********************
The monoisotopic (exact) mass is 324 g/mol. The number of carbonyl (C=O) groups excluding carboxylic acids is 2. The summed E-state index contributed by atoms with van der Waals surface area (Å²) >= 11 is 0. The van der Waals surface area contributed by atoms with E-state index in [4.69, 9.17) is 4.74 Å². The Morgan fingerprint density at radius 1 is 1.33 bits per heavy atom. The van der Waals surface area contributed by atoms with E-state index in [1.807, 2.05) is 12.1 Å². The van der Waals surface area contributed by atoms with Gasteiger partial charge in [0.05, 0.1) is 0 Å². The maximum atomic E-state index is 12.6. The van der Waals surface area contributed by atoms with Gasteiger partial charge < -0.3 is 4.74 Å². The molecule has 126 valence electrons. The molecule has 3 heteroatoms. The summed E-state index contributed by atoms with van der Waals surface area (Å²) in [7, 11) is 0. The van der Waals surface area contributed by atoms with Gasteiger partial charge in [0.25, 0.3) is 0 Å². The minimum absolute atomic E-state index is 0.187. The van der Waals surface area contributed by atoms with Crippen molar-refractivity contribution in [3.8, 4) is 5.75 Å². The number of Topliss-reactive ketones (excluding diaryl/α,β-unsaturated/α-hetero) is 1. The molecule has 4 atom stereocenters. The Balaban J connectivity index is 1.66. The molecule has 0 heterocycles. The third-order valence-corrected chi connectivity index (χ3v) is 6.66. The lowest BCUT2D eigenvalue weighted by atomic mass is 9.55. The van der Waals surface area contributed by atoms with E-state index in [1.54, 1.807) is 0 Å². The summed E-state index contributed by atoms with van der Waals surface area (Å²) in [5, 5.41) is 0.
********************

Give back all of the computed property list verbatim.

The monoisotopic (exact) mass is 324 g/mol. The number of carbonyl (C=O) groups excluding carboxylic acids is 2. The summed E-state index contributed by atoms with van der Waals surface area (Å²) >= 11 is 0. The van der Waals surface area contributed by atoms with E-state index in [4.69, 9.17) is 4.74 Å². The Morgan fingerprint density at radius 1 is 1.33 bits per heavy atom. The van der Waals surface area contributed by atoms with E-state index in [1.807, 2.05) is 12.1 Å². The van der Waals surface area contributed by atoms with Gasteiger partial charge in [0.05, 0.1) is 0 Å². The maximum atomic E-state index is 12.6. The van der Waals surface area contributed by atoms with Gasteiger partial charge < -0.3 is 4.74 Å². The molecule has 126 valence electrons. The molecule has 3 heteroatoms. The summed E-state index contributed by atoms with van der Waals surface area (Å²) in [7, 11) is 0. The van der Waals surface area contributed by atoms with Gasteiger partial charge in [0.25, 0.3) is 0 Å². The minimum absolute atomic E-state index is 0.187. The van der Waals surface area contributed by atoms with Crippen molar-refractivity contribution in [3.8, 4) is 5.75 Å². The number of Topliss-reactive ketones (excluding diaryl/α,β-unsaturated/α-hetero) is 1. The molecule has 4 atom stereocenters. The Balaban J connectivity index is 1.66. The molecule has 0 heterocycles. The third-order valence-corrected chi connectivity index (χ3v) is 6.66. The lowest BCUT2D eigenvalue weighted by atomic mass is 9.55. The van der Waals surface area contributed by atoms with E-state index in [1.54, 1.807) is 0 Å². The summed E-state index contributed by atoms with van der Waals surface area (Å²) in [5, 5.41) is 0.